Ray Key BEM
Woodturner’s contribution and skills recognised
in Queen’s Birthday Honours List
A lifetime’s contribution to the craft of woodturning has been recognised in this year’s Queen’s Birthday Honours Lists.
Ray Key has been awarded a British Empire Medal for services to woodturning, a craft he has been involved with for almost 50 years.
He became an apprentice pattern maker in 1958 and woodturning was one element of his training. He bought his first lathe in 1965 and in 1973 he became a full time woodturner.
Ray said: ‘I’ve always loved the beauty of wood – its warmth and tactility. I like to read the wood and bring out the best in it. My quest is to produce objects of beauty and elegant simplicity. I am a great believer in the object as a whole; not a disjointed assemblage of different ones. 'Keep it simple stupid', 'let the wood speak for itself' and 'if in doubt leave it out' are my design bywords. I’m happy this ancient craft is now accepted as an art form.’
His passion for woodturning has led Ray to promote and champion this craft to international audiences. He was involved in setting up the first international seminar for woodturners in 1980, and has been a prime mover in developing knowledge and respect for woodturning in the UK and overseas.
In 1987 Ray became the founding Chairman of the Association of Woodturners of Great Britain (AWGB). In 1997 he was made a life member of the AWGB and in 1988 he was appointed President. When the AWGB was established there were around 300 woodturners in the UK, in 2015 there are around 3,500. He is the only non-American to hold Honorary Life Membership of the Association of American Woodturners and in 2002 he was made a Freeman by Presentation by the Worshipful Company of Turners.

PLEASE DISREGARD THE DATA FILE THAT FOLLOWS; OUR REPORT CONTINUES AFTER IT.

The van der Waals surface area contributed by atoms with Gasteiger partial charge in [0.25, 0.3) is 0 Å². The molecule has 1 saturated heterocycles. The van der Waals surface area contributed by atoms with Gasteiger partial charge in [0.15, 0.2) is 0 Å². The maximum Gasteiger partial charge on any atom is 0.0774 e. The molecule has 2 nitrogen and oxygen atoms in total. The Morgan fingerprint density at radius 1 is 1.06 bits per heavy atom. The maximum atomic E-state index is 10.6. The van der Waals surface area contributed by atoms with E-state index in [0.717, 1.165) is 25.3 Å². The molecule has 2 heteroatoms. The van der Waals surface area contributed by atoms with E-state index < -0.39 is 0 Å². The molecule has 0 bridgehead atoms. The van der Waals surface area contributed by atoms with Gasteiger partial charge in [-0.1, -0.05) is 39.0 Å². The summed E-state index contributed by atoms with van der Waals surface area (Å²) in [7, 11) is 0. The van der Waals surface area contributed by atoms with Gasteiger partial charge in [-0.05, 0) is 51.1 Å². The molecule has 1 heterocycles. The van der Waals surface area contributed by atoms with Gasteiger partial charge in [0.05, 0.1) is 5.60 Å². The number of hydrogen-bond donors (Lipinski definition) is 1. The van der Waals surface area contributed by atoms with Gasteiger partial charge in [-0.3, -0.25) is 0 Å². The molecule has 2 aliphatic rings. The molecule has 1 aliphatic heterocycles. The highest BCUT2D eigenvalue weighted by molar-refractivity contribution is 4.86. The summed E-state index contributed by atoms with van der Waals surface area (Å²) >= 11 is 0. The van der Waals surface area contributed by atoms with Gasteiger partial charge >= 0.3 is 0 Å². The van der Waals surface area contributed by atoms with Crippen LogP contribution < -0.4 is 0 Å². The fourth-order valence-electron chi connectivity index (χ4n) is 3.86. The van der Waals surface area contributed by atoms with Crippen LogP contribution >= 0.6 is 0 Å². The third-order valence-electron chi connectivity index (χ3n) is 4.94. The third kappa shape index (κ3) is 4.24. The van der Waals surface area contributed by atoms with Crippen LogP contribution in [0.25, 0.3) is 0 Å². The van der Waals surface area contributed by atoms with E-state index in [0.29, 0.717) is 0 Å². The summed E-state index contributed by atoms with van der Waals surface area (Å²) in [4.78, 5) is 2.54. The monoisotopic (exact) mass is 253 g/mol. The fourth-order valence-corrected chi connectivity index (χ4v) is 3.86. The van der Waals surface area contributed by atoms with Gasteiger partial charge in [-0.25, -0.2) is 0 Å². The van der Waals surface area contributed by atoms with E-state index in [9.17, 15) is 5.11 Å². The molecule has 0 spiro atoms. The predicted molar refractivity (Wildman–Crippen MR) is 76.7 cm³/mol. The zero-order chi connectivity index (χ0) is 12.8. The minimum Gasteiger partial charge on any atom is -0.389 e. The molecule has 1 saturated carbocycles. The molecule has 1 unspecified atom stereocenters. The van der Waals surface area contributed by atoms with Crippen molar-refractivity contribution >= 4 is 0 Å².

Ray, who lives in Evesham in Worcestershire, said: ‘Crafts have been overlooked for so long but it’s starting to change. I hope more craftspeople get more recognition for their involvement and input in craft. A lot of people put in a lot of time, not for personal gain, but for the betterment of their craft.’
Ray was nominated for his award by the Heritage Crafts Association (HCA). This was the eighth successive and successful nomination by the HCA.
Robin Wood, chair of the HCA, said: ‘This is great recognition for the skills and expertise of traditional craftspeople and a boost for the heritage crafts sector. Interest in heritage crafts is growing and these honours show the important role and value that heritage crafts bring not only to people’s lives, but highlight the huge contribution traditional crafts make to the economy, being equivalent to the petrochemical industry.’